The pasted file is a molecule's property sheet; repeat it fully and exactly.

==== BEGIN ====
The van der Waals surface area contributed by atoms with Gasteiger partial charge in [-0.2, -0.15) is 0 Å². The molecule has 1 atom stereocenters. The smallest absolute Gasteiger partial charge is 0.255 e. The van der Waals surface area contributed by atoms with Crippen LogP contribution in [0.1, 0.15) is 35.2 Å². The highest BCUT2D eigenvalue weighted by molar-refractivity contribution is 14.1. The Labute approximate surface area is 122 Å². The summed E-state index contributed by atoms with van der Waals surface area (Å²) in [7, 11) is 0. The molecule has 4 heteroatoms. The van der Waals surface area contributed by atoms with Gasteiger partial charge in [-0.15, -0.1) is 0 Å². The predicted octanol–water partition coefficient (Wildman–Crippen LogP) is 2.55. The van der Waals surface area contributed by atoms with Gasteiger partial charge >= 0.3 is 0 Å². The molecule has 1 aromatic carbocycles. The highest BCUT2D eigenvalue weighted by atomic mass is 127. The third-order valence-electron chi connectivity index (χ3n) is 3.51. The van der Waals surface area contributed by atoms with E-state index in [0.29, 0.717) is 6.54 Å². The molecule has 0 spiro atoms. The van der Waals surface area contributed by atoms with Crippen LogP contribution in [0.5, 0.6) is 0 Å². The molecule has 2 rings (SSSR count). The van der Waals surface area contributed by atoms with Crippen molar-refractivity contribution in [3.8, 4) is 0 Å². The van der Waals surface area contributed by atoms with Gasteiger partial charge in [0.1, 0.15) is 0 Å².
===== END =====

The van der Waals surface area contributed by atoms with Gasteiger partial charge in [-0.2, -0.15) is 0 Å². The molecule has 1 atom stereocenters. The smallest absolute Gasteiger partial charge is 0.255 e. The van der Waals surface area contributed by atoms with Crippen LogP contribution in [0.1, 0.15) is 35.2 Å². The highest BCUT2D eigenvalue weighted by molar-refractivity contribution is 14.1. The Labute approximate surface area is 122 Å². The summed E-state index contributed by atoms with van der Waals surface area (Å²) in [7, 11) is 0. The molecule has 4 heteroatoms. The van der Waals surface area contributed by atoms with Gasteiger partial charge in [-0.15, -0.1) is 0 Å². The predicted octanol–water partition coefficient (Wildman–Crippen LogP) is 2.55. The van der Waals surface area contributed by atoms with Gasteiger partial charge >= 0.3 is 0 Å². The molecule has 1 aromatic carbocycles. The highest BCUT2D eigenvalue weighted by atomic mass is 127. The third-order valence-electron chi connectivity index (χ3n) is 3.51. The van der Waals surface area contributed by atoms with E-state index in [0.29, 0.717) is 6.54 Å². The molecule has 0 spiro atoms. The van der Waals surface area contributed by atoms with Crippen LogP contribution in [0.5, 0.6) is 0 Å². The molecule has 2 rings (SSSR count). The van der Waals surface area contributed by atoms with Crippen molar-refractivity contribution in [3.8, 4) is 0 Å². The van der Waals surface area contributed by atoms with Gasteiger partial charge in [0.1, 0.15) is 0 Å².